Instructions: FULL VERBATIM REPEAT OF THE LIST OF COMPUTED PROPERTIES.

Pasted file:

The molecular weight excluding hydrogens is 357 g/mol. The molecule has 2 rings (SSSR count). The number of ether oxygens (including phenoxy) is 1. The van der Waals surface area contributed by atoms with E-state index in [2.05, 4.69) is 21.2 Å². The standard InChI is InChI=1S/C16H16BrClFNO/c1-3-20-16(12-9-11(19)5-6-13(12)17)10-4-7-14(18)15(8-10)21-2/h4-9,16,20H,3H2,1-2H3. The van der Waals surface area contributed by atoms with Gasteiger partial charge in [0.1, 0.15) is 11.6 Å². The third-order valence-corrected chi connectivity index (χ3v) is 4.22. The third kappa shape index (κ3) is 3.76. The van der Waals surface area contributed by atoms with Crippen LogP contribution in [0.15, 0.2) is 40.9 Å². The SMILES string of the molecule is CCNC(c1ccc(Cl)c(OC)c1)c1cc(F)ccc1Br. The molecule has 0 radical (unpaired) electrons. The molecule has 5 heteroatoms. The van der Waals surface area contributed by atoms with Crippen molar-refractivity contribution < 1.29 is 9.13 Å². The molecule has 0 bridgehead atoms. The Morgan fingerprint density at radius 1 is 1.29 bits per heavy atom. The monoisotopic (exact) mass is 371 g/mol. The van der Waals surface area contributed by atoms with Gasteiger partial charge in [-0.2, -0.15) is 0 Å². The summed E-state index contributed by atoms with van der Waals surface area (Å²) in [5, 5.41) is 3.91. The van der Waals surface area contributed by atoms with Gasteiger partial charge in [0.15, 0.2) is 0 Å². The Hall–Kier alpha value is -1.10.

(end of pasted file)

The molecular weight excluding hydrogens is 357 g/mol. The molecule has 2 rings (SSSR count). The number of ether oxygens (including phenoxy) is 1. The van der Waals surface area contributed by atoms with E-state index in [2.05, 4.69) is 21.2 Å². The standard InChI is InChI=1S/C16H16BrClFNO/c1-3-20-16(12-9-11(19)5-6-13(12)17)10-4-7-14(18)15(8-10)21-2/h4-9,16,20H,3H2,1-2H3. The van der Waals surface area contributed by atoms with Gasteiger partial charge in [0.1, 0.15) is 11.6 Å². The third-order valence-corrected chi connectivity index (χ3v) is 4.22. The third kappa shape index (κ3) is 3.76. The van der Waals surface area contributed by atoms with Crippen LogP contribution in [0.15, 0.2) is 40.9 Å². The SMILES string of the molecule is CCNC(c1ccc(Cl)c(OC)c1)c1cc(F)ccc1Br. The molecule has 0 radical (unpaired) electrons. The molecule has 5 heteroatoms. The van der Waals surface area contributed by atoms with Crippen molar-refractivity contribution < 1.29 is 9.13 Å². The molecule has 0 bridgehead atoms. The Morgan fingerprint density at radius 1 is 1.29 bits per heavy atom. The monoisotopic (exact) mass is 371 g/mol. The van der Waals surface area contributed by atoms with Gasteiger partial charge in [-0.2, -0.15) is 0 Å². The summed E-state index contributed by atoms with van der Waals surface area (Å²) in [5, 5.41) is 3.91. The van der Waals surface area contributed by atoms with Gasteiger partial charge in [0.15, 0.2) is 0 Å². The Hall–Kier alpha value is -1.10.